BrandJapan 2012 is an annual tracking study that measures perceptions along 20 dimensions of 1,000 Japanese brands. I have been an advisor during its decade-plus life. There are a few brands at the very top year after year. Why? The answer will vary by brand and by category, but there are some generalizations. Innovation/energy, relevance/involvement, personality and relationships all play a role.
One big innovation/energy story in BrandJapan 2012 is the charge of Apple to the number one position from number 11. In addition, iPad is now 15 (up from 90), iPod is at 18 (up from 50), and iPhone is 38 (up from 73). So, Apple now has three brands in the top 20 and four in the top 40. Very impressive. The move was stimulated in part by being in the top position in both the perceived innovativeness (where iPad was 2 and iPhone was 4) and uniqueness scales, and being in the top three in both the appearance and charming scales reflecting a bit of personality as well. The publicity surrounding the introduction of important new products including the iPad 2 and the iPhone 4S was pivotal, as was the emotion around the passing of Steve Jobs, which focused attention on the larger Apple story. The Apple effect contributed to the further slide of Nintendo, the brand star of a few years ago, which fell to 41 (from 18) in part because it lacked a recent innovation.
The innovation/energy and relevance/involvement story appears throughout the top 10 high-tech brands that make up 40% of the 25 brands. The leaders in addition to Apple are Google at position two and YouTube at number four. All involve and perceive to be a source of energy, innovation and relevance as measured by the “useful” scale.
Innovation and relevance are also apparent in retailing and fast foods, which were represented in the top 25 by Uniqlo at three, McDonald’s at six, Daiso (a 100 yen store) at nine, and MosBurger at 23, with Muji and Starbucks just missing the top 25. All these brands have been good at maintaining energy in an arena where it is easy to get stale. Uniqlo, for example, has a perception of being innovative as reflected in its new products such as the HEATTECH, clothing that actually generates heat. They are relevant and involved with a lot of customer energy.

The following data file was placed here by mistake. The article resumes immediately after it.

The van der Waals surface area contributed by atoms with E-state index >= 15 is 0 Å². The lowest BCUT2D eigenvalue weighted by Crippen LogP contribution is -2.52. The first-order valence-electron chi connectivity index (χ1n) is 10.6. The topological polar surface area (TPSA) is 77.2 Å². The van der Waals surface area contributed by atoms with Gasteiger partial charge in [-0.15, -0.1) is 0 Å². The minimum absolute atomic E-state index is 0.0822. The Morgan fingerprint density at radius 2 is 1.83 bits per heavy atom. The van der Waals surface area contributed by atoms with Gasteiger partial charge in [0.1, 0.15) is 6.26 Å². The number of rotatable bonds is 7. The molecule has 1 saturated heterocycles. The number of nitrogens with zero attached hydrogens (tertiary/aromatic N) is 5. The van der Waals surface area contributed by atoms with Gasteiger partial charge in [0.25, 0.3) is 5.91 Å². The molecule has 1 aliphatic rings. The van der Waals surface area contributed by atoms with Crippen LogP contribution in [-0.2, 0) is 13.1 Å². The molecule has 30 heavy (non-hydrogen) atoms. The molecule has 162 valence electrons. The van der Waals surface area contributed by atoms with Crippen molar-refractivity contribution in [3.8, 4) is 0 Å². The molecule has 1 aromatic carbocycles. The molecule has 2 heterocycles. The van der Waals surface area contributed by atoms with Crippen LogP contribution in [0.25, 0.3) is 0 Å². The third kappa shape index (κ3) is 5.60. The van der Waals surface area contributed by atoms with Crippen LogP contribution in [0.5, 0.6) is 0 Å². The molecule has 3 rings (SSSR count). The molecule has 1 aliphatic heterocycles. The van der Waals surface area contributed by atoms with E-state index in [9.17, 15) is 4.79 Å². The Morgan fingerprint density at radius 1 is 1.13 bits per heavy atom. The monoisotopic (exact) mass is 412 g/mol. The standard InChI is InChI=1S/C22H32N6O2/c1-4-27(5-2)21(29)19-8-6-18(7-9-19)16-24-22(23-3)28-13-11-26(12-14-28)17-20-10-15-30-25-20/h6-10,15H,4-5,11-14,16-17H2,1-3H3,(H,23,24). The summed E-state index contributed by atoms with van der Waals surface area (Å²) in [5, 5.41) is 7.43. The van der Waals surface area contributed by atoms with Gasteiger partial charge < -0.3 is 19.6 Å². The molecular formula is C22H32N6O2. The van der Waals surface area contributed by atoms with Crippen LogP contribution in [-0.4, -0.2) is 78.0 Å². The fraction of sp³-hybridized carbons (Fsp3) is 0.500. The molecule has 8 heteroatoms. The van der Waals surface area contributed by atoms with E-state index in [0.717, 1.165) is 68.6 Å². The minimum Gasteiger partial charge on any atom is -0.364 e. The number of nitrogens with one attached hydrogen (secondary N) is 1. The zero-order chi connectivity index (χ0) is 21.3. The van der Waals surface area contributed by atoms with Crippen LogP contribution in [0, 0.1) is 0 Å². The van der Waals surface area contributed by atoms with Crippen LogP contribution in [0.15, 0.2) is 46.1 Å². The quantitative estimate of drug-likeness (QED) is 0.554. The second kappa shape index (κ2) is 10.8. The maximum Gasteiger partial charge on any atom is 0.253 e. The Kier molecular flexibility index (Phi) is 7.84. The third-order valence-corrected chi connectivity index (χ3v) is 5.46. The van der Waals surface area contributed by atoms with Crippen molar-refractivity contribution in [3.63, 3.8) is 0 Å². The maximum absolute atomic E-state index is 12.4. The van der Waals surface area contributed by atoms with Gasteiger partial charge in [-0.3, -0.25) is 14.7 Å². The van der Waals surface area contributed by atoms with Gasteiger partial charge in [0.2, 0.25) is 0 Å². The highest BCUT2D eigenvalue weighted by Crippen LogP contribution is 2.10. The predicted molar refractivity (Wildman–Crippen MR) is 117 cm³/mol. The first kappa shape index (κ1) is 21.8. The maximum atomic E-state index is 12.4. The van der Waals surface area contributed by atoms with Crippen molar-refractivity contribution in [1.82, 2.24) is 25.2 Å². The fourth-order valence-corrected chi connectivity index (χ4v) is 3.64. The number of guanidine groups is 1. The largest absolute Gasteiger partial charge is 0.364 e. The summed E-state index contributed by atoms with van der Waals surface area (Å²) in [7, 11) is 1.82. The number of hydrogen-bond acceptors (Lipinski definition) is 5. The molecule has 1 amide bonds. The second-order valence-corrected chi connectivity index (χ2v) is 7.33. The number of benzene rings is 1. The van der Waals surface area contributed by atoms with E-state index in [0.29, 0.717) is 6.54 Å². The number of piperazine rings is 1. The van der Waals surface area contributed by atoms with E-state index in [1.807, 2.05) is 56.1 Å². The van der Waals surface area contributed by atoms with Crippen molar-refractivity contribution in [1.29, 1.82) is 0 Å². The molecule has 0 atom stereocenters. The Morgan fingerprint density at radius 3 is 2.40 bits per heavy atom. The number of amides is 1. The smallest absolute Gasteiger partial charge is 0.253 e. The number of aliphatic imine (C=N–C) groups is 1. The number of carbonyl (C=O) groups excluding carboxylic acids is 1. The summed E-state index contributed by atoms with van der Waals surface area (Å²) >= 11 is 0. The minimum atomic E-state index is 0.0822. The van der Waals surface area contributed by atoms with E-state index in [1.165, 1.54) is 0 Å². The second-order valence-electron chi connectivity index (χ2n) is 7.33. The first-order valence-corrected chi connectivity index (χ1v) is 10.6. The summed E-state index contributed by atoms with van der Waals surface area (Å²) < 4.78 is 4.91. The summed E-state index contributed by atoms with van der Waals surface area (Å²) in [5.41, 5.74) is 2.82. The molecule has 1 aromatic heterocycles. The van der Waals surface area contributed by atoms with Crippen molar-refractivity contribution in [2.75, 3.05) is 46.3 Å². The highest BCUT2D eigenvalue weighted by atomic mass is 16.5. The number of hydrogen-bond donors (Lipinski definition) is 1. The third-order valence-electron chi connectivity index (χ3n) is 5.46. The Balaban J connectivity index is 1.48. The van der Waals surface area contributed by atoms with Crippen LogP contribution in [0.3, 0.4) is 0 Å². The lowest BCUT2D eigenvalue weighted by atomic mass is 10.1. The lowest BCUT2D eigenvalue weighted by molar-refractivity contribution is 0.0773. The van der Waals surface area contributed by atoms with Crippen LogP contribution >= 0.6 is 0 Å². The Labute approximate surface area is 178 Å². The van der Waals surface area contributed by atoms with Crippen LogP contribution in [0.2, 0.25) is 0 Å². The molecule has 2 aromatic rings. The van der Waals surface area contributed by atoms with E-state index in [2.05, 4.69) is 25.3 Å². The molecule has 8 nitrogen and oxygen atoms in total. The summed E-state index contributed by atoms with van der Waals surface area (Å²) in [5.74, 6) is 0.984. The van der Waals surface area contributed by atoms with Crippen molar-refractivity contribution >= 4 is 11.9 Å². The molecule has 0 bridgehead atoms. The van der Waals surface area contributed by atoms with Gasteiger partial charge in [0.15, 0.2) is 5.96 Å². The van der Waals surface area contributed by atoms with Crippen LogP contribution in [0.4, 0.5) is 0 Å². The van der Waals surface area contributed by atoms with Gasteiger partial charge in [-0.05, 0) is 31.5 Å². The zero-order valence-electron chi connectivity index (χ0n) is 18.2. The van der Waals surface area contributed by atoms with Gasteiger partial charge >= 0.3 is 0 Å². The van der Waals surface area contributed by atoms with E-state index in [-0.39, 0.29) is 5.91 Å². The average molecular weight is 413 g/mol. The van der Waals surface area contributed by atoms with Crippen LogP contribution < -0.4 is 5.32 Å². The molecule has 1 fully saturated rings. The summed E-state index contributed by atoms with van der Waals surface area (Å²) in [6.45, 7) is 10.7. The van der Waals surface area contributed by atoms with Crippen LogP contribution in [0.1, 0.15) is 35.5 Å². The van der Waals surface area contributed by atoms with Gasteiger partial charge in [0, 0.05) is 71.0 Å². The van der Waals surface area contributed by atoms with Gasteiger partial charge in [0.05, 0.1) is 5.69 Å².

Personality is more of a driver for top packaged goods brands. Seven packaged goods brands were in the top 25, with Nissan Food Products at eight and Suntory at 11. This group contains significant product vitality, but the most notable aspect is their brand personality, driven in part by advertising and colorful symbols. They all are very high on the friendly dimension.
A deep brand relationship illuminated and enhanced by the tsunami, its aftermath, and the response of the leading brands to it fueled brand strength for those that actively responded to the crisis. Disneyland was a bright light in the disaster. Their cast members, who served guests during the crisis, were considered heroes. When it reopened after only a month, it was a symbol of “coming back” and a very welcome diversion to a difficult, scary time. The Disney brand was a top five brand (up from six) and Oriental Land, the owners of Disneyland, went to 16 (up from 77). Cup Noodle, which rose to 14 (from 27) provided food for those displaced by the disaster and a way to provide emergency food supply for many others. Daiso (a 100 yen store) became a top ten brand (from 39) and provided needed goods at a very low price. It became a highly relevant brand during a time in which there was economic uncertainty. All these brands had a high level of authenticity and customer involvement.
There is much to learn from those that stand out in this huge population of brands. These are not just strong brands; they are the top 2.5% of all brands. Whether a brand aspires to that level or simply wants to understand brand building, these brands are role models.